“Well get it over with!” screamed Olivia, her nerves on edge. All the creepy singing children, it was like a fucking horror movie. “Just kill me!”

“Kill you?” Sofia asked, her face a mock expression of shock. “Goodness, why would we do such a thing for a little tardiness? Let’s just give you something to look at in the bathroom mirror while you’re in there.”

Ten eager little hands went to work.

Back upstairs, Olivia dumped the dishes in the overflowing sink and wiped the blood from her face. Tears mixed with the blood, and she sniffed them back. Her scalp ached as she rewound the dirty rag around her severed fingers, which thankfully only gave occasional throbs to remind her they were there. Going to the bathroom as Sofia said she would, she looked at herself in the mirror. She stifled a sob. Just days ago she had been sure of her life and her purpose. Now she was trapped in a house with two unholy things which were using all of them, even Sofia, for their own entertainment.

“Hey, girl!” Sofia’s voice drifted up the hallway and Olivia’s severed fingers gave a great THROB of recognition.

Hastening downstairs, she stopped at the bottom step, as a mouse will peek out of its burrow before committing itself fully to the danger zone. “Yes?”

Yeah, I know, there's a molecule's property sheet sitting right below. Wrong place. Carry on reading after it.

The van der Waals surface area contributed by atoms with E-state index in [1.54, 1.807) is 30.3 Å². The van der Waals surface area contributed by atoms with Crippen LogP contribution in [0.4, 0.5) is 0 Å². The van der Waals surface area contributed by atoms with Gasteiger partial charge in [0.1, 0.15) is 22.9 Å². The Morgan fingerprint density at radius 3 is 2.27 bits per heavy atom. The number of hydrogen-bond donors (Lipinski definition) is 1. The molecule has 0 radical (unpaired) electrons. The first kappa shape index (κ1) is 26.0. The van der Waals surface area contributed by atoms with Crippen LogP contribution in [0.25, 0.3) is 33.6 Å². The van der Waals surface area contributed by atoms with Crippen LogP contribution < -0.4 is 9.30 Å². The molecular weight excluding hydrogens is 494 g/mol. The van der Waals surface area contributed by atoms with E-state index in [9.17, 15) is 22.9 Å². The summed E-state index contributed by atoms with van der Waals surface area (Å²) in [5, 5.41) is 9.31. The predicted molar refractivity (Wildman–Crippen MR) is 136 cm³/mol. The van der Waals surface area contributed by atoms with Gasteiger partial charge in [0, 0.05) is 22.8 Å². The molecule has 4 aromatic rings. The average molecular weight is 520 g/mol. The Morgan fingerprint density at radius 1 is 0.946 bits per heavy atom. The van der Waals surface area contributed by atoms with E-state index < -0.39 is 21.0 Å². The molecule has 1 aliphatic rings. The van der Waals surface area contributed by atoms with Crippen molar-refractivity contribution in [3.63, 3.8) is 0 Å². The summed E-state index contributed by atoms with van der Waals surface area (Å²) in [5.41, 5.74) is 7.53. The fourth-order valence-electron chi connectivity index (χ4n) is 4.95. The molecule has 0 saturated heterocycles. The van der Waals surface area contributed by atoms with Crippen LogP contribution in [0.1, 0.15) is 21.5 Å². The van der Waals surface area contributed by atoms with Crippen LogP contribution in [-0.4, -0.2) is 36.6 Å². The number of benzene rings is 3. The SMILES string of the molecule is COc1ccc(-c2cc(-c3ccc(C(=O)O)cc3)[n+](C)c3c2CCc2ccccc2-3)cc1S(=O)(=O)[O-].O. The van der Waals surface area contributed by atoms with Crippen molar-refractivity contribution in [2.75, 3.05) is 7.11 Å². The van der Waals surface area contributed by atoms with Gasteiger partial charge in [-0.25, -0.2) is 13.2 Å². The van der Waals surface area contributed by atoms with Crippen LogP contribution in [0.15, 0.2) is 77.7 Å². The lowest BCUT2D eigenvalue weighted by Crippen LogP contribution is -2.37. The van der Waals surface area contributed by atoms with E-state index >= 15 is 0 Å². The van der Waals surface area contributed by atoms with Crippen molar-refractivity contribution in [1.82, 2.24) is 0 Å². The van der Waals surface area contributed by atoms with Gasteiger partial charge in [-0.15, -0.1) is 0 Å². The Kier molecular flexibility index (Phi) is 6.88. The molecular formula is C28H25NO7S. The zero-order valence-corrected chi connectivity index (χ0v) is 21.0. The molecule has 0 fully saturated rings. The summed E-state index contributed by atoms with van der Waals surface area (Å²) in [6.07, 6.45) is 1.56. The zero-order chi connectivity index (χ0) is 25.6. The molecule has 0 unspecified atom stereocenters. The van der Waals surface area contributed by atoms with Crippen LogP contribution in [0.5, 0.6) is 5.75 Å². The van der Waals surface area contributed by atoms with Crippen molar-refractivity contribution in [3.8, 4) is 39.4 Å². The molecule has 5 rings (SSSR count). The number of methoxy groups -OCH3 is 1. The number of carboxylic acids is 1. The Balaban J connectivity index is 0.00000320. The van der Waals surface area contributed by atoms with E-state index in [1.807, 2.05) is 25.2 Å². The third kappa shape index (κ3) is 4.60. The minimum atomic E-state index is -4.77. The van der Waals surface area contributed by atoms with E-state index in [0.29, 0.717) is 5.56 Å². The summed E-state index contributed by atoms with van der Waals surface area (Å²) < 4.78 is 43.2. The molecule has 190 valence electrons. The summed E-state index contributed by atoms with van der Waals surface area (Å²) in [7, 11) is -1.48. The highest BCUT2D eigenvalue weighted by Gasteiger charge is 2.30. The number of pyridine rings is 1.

The hound and the fox were all grown up now. Sofia took Jenny Sutton’s cell phone from Beth and tossed it to Olivia. “Get the kids some pizza. They don’t like your cooking.”

Olivia fumbled the phone with her eight fingers and nearly dropped it. She caught it by her fingernails and wrapped her hands around it before they could betray her further. “What kind of pizza?”

“They don’t care.” Sofia favored Olivia with a condescending smile. “They’ll eat what we tell them to eat.”

“Of course,” Olivia mumbled, retreating back up the stairs. Once she had called the nearest delivery place and ordered three large cheese pizzas, she sat slumped in a corner of the kitchen, staring at the wall and making as little noise as possible. She found that if she didn’t move or call attention to her presence upstairs, Sofia left her alone for longer. Sometimes.